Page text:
The Eleventh Doctor must have companions. He lies to Clara (Jenna-Louise Coleman) and sends her away multiple times, but he has Handles and the people of the planet to ground him. He is someone who can get into his own head too much, but with much here to care about and protect, he resists that urge. He can be dark and deadly, but on Trenzalore, he only kills when necessary. And he has always been the old man in the young body. Now we see what he looks like at the end of his natural life.
Somehow, all of this is communicated without needing to lay it out explicitly. The Doctor’s emotional journey shines through in fits and starts, but there’s enough to allow the viewer to connect the dots. The writing is so sharp, we even care about Handles, a bodiless head that should be thought of as a machine or monster. All of this is done effortlessly, proving Moffat’s talent to anyone who still doubted him.
Equally skilled is Smith. He gets to run the gamut of emotion and experience in his final installment. He plays old and young, he plays brave and desperate, he plays friend and betrayer, he plays hero and the man who has given up. This is a tour de force performance, the kind that makes a career. To get this kind of material for his last hour, and to execute it so well, is incredible.
The regeneration feels different. This can be chalked up to the fact that The Doctor is receiving a whole new set of regenerations, rather than just making one change. In the past, The Doctor hasn’t used regenerative energy as a weapon, and his face changes in one moment, with the viewer witnessing the morph. It’s kind of neat that they do it different this time.
The very end of “The Time of the Doctor” is the perfect tie back to the beginning of The Eleventh’s story. He gets to return to his young form and eat fish sticks and custard. Then, he hallucinates Amy Pond (Karen Gillian), the companion he most closely connected with. Even though Amy spent a scant few years with this Doctor, who ended up living centuries, she is the first and (practically) last face he sees. She occupies a very special place in his heart, and her cameo seems very appropriate. All while giving The Eleventh a meta send-off sure to resonate for both the character and the actor.
I do wish a few more familiar faces were present, too, but in the end, this is about The Doctor, not about anyone else. As with other incarnations of The Doctor, individuals have frequently come and gone from his life. Others were not necessary, and so not included.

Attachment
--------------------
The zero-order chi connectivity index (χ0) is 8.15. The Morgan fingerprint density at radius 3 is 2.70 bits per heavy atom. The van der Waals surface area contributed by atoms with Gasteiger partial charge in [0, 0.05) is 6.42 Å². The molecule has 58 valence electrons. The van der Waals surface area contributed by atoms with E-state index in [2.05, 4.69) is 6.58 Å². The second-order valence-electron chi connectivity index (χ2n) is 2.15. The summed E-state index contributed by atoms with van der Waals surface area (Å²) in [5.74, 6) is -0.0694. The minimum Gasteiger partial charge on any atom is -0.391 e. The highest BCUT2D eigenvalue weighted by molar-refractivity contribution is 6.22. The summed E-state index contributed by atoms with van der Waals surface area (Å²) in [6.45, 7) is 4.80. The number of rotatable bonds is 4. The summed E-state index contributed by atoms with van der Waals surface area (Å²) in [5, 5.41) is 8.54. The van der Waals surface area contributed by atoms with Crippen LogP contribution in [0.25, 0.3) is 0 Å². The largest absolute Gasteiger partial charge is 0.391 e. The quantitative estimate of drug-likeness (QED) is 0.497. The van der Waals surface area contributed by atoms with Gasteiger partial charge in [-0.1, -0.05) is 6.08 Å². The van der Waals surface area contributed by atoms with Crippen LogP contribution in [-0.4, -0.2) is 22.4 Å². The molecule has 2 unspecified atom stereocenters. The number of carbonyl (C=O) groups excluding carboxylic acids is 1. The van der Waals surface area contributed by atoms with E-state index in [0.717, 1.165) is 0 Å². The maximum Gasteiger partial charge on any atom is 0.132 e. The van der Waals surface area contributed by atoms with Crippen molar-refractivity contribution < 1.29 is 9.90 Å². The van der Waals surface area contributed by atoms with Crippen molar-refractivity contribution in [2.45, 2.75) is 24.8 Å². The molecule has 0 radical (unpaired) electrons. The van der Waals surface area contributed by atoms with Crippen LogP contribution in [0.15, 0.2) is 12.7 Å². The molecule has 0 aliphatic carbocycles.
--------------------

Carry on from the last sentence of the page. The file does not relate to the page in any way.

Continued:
Tasha Lem is a fascinating addition. She’s clearly very powerful and very long-lived. She has the strength to resist her own death after the Daleks kill her and take over her body. She does the right thing for the greater good, even if it hurts someone she loves. And she’s perfectly cast. I definitely want to see more of her again, whether she’s part-Dalek or not. Much, much more.
Clara is the official companion in “The Time of the Doctor,” and though her tenure with The Doctor has been short so far, she steps up here. I haven’t really connected with her yet, but in this special, she’s bold and selfless, coming back to The Doctor repeatedly, even when he doesn’t deserve her forgiveness. She understands something important is happening with him, and is there for him when he needs her. Her actions deserve respect.
I do wonder if next fall’s season will resume on the same day, with Clara trying to explain The Doctor’s new appearance (Peter Capaldi, The Thick Of It) to her family, who just keep trying to have a nice Christmas dinner. That could be interesting! Though it’s doubtful this will happen.
The only thing that left me feeling dissatisfied was the fact that The Doctor’s name still has not been revealed. There has been so much build up, fans want resolution. If not handled perfectly, it could very well ruin the series, though, and perhaps that’s why the show shies away from it now. The fanfare around the word is so great that it seems unfair not to let The Doctor speak it. Will Moffat redeem himself for this next year?
And did we really need the village that The Doctor settles down in to be named Christmas, with a holiday theme? Just because this episode aired on December 25th, doesn’t mean that the connection to the date needs to be so blatant. On the other hand, it’s just the sort of weird place The Doctor would fall in love with, so this is a minor gripe, not a major one.
Throughout the war and the drama and all of the heavy stuff that makes up “The Time of the Doctor,” humor still shines through. Comedy is a vital element in Doctor Who, and it is present this week as much as in practically any other. From a drawn out nudity premise, to The Twelfth Doctor’s comments about the color of his kidneys, there are enough one-liners to make any viewer smile. This is appreciated in such an emotionally-draining special.
At the close, one is left with a supreme satisfaction. “The Time of the Doctor” gives us an emotionally fulfilling ending in a heck of a package. Until next time…